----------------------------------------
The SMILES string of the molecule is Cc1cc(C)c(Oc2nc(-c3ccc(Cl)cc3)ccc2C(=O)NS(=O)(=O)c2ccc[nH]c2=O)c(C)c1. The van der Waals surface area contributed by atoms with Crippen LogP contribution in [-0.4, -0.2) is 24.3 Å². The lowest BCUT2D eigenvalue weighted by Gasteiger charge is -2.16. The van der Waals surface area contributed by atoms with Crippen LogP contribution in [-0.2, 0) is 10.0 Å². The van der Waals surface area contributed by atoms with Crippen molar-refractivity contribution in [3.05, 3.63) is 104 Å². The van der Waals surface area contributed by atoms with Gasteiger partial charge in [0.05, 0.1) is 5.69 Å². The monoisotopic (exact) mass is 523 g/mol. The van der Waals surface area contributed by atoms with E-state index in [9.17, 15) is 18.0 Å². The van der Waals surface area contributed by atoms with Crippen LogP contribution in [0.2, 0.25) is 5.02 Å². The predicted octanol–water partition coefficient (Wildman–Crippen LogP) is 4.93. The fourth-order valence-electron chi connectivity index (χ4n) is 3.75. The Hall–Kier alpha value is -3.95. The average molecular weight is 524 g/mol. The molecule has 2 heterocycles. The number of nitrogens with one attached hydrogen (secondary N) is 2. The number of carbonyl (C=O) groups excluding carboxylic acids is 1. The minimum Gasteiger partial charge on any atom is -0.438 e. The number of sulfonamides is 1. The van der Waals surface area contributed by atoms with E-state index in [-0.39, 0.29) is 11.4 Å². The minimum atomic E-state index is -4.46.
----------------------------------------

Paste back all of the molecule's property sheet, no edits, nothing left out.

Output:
The SMILES string of the molecule is Cc1cc(C)c(Oc2nc(-c3ccc(Cl)cc3)ccc2C(=O)NS(=O)(=O)c2ccc[nH]c2=O)c(C)c1. The van der Waals surface area contributed by atoms with Crippen LogP contribution in [-0.4, -0.2) is 24.3 Å². The lowest BCUT2D eigenvalue weighted by Gasteiger charge is -2.16. The van der Waals surface area contributed by atoms with Crippen LogP contribution in [-0.2, 0) is 10.0 Å². The van der Waals surface area contributed by atoms with Crippen molar-refractivity contribution in [3.05, 3.63) is 104 Å². The van der Waals surface area contributed by atoms with Gasteiger partial charge in [0.05, 0.1) is 5.69 Å². The monoisotopic (exact) mass is 523 g/mol. The van der Waals surface area contributed by atoms with E-state index in [9.17, 15) is 18.0 Å². The van der Waals surface area contributed by atoms with Crippen LogP contribution in [0.2, 0.25) is 5.02 Å². The predicted octanol–water partition coefficient (Wildman–Crippen LogP) is 4.93. The fourth-order valence-electron chi connectivity index (χ4n) is 3.75. The Hall–Kier alpha value is -3.95. The average molecular weight is 524 g/mol. The molecule has 2 heterocycles. The number of nitrogens with one attached hydrogen (secondary N) is 2. The number of carbonyl (C=O) groups excluding carboxylic acids is 1. The minimum Gasteiger partial charge on any atom is -0.438 e. The number of sulfonamides is 1. The van der Waals surface area contributed by atoms with E-state index in [-0.39, 0.29) is 11.4 Å². The minimum atomic E-state index is -4.46.